This week the French Navy (Marine Nationale) announced that its first-in-class nuclear-powered attack submarine (SSN) Suffren had arrived in Brest to begin the second phase of its sea trials, which are to include deepwater tests. The submarine is named for the nineteenth-century French Admiral Pierre André de Suffren and is the first of six planned Barracuda-class boats.
She had performed a static dive test as part of its initial sea trials in the English Channel near Cherbourg in late April. During its sea trials it drew the attention of the Russian Navy’s RFS Akademik Pashin. Officially, a Project 23130 replenishment tanker/oiler, but Akademik Pashin is believed to be a spy ship that was likely paying close attention to the new class of the French SSN.
Despite the snooping Russian eyes, the sea trials were completed without incident and the submarine has headed to Brest, a port city located in the Finistère département in Brittany.
The need to transition from Cherbourg for the deepwater tests was because the waters in the English Channel are too shallow, Naval News reported. These deepwater tests are the second of three sea trials needed to be completed before the submarine is officially handed over to the French Navy.
In the late summer or early fall the Suffren will head to the Mediterranean port of Toulon for testing of the submarine’s weapons systems including the test-firing of an F21 heavyweight torpedo, an SM39 Exocet Block 2 Mod 2 anti-ship missile and a naval cruise missile. When all of the testing is completed, the Suffren will be delivered to the French Navy—likely later this year—and she will be commissioned and homeported.
The Barracuda-class is smaller than ballistic-missile submarines but at five thousand tons is roughly double the displacement of the Rubis-class, which it is replacing. This is still significantly smaller than the attack submarines of other nations—such as the American Seawolf-class and Virginia-class, which are each over 8,000 tons; while the Royal Navy’s Astute-class is roughly 7,500 tons.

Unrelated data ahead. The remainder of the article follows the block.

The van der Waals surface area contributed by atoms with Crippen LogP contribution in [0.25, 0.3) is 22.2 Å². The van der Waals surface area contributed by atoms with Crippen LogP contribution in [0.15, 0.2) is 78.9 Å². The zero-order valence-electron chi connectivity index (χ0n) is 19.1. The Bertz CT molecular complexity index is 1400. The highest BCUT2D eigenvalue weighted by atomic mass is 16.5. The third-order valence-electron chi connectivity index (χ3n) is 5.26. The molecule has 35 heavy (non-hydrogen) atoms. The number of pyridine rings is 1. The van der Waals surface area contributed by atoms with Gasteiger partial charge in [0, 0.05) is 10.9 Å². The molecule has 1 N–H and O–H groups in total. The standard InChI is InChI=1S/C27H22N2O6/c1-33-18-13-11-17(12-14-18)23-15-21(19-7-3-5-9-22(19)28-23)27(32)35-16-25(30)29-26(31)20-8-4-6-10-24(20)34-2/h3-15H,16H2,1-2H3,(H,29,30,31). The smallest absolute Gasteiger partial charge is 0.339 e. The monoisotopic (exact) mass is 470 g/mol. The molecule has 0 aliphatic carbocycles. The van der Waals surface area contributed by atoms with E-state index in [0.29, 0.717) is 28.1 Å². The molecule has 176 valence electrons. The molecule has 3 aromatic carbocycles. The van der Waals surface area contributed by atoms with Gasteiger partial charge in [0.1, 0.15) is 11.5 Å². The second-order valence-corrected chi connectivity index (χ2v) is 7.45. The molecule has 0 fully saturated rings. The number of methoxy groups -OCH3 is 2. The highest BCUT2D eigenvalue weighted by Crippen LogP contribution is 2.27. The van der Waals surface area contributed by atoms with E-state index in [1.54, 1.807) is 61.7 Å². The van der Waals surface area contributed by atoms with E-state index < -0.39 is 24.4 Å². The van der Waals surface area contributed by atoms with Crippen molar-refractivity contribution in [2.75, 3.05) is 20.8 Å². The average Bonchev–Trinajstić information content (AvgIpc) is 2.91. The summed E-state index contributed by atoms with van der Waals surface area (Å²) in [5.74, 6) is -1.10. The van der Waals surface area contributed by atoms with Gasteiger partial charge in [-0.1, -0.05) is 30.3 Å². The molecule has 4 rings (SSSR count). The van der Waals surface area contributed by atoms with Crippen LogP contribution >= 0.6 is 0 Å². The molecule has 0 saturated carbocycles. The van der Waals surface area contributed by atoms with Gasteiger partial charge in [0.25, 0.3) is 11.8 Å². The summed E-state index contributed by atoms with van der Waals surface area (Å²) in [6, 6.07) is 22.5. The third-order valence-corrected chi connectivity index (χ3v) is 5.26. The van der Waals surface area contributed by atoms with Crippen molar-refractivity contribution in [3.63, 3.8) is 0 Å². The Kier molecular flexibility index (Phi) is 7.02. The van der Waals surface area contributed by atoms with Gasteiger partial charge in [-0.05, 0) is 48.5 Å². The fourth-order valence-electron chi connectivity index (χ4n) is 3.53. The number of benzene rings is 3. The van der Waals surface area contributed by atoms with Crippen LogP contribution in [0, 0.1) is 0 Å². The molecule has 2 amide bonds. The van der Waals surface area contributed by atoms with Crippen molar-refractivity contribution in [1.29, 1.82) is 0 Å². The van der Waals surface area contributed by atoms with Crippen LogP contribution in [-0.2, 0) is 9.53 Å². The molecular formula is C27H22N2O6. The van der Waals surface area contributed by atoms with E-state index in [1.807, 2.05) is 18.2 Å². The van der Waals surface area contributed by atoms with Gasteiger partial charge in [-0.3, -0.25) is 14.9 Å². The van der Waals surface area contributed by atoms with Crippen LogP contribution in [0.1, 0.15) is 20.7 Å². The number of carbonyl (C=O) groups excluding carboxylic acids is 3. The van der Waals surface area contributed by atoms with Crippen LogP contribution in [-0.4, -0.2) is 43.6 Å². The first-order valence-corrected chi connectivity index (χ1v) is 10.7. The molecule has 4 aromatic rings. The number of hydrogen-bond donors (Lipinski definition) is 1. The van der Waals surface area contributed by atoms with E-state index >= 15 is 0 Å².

This new class has a smaller crew complement of just sixty to sixty-three sailors. A smaller crew would seem ideal for a modern submarine force but it is not without drawbacks. Fewer hands on deck mean quicker crew rotations and greater crew fatigue, which can lead to mistakes—but each sailor will receive an individual bed instead of having to share hot bunks.
More importantly, the additional space allows more room for weapons: four torpedo tubes can load twenty spare weapons instead of fourteen, including F21 wire-guided torpedoes and SM39 Exocet missiles with a range of forty-five miles.
It is also reported to be far quieter than other SSNs due to the fact that the submarine draws on new technologies developed for the Triomphant-class SSBN, including an ultra-quiet pump-jet propulsion system instead of a regular propeller, which particularly enables quieter movement at higher speeds.
France’s latest SSN project is now about six years behind schedule but only slightly over budget. This was in part due to difficulties in miniaturizing its 150-megawatt K15 nuclear reactor, which takes up less space and will refueling every ten years instead of the previous class’s seven-year cycle. The Suffren is expected to remain in service until the 2060s at least.
Peter Suciu is a Michigan-based writer who has contributed to more than four dozen magazines, newspapers and websites. He is the author of several books on military headgear including A Gallery of Military Headdress, which is available on Amazon.com.